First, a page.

The May 2021 Update, generally known as Windows 10 version 21H1, will no longer get security updates after this month’s Patch Tuesday. Cumulative updates with bug fixes, security patches, and other improvements will no longer be provided for all editions.
In May 2021, Microsoft released Windows 10 21H1. It was a tiny feature update with just two standout additions: enhanced performance for Windows Defender Application Guard (WDAG) and Windows Management Instrumentation (WMI) Group Policy Service, as well as support for multiple cameras for Windows Hello (GPSVC). Regular consumers could not access any new features because Microsoft was busy getting Windows 11 ready for release.
Windows 10 21H1 received only 18 months of support, similar to all Windows releases in the first half of the year. Version 21H2, which replaced 21H1, will continue to receive security updates until June 13, 2023.
Not just Windows 10 21H1, but also other Windows versions, are retiring. Microsoft will soon stop providing Windows 7 with extended security updates, and Windows 8.1 will be discontinued. In January 2023, the Microsoft intends to stop supporting those two outdated versions of Windows.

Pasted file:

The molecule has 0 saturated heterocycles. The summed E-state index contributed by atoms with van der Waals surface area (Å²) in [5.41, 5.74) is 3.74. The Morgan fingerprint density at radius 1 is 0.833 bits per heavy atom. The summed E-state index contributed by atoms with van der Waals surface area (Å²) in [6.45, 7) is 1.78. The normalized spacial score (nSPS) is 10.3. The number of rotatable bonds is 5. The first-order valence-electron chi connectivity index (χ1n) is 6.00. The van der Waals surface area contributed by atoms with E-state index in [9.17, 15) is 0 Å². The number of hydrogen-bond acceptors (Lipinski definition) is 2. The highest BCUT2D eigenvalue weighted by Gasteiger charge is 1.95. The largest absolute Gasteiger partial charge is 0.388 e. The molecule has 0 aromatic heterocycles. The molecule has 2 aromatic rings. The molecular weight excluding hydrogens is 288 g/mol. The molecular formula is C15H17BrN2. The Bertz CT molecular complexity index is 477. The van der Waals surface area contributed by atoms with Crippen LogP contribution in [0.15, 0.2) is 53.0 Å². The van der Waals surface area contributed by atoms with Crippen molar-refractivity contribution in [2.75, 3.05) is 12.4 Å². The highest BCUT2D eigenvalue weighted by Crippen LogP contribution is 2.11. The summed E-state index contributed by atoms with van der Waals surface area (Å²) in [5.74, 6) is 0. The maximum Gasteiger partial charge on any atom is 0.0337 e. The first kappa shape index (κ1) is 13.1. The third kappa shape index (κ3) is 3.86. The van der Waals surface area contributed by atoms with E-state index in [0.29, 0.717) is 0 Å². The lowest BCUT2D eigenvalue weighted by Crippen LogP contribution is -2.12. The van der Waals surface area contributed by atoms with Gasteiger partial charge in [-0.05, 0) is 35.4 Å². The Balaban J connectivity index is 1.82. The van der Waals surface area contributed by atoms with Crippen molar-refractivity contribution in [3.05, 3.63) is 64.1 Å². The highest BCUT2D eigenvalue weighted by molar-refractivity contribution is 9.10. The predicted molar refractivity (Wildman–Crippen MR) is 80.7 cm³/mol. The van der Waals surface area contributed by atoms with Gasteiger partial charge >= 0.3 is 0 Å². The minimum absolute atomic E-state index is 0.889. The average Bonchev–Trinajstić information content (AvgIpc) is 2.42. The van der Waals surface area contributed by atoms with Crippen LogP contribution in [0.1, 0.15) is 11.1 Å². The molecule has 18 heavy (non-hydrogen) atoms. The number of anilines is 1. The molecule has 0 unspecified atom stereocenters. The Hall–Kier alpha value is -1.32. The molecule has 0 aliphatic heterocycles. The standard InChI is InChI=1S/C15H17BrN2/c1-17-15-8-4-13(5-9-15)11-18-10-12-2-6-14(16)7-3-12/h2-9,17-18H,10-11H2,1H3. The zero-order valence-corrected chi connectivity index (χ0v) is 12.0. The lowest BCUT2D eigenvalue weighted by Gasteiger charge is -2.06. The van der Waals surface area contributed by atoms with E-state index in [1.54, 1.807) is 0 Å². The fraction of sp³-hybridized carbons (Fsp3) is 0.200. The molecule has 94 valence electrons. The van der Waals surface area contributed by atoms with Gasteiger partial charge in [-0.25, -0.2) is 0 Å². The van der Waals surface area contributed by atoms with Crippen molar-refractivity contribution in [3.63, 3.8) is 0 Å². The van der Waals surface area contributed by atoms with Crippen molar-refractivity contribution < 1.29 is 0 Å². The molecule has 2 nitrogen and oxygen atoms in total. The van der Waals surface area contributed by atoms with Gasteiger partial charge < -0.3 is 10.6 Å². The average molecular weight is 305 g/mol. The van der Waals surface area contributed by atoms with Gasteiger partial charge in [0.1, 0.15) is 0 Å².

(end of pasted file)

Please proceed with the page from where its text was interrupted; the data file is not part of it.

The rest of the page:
Users of Windows 10 21H1 should upgrade to a more recent version of Windows 10 or switch to Windows 11, which has already gotten a lot of new features and enhancements. Windows 10 21H2 and 22H2 (with “a limited set” of productivity features) are here to save the day if you are not ready to accept Microsoft’s most recent operating systems with their contentious upgrades. They don’t provide any new features and don’t alter the hardware specifications, yet the upgrading simply takes a few minutes.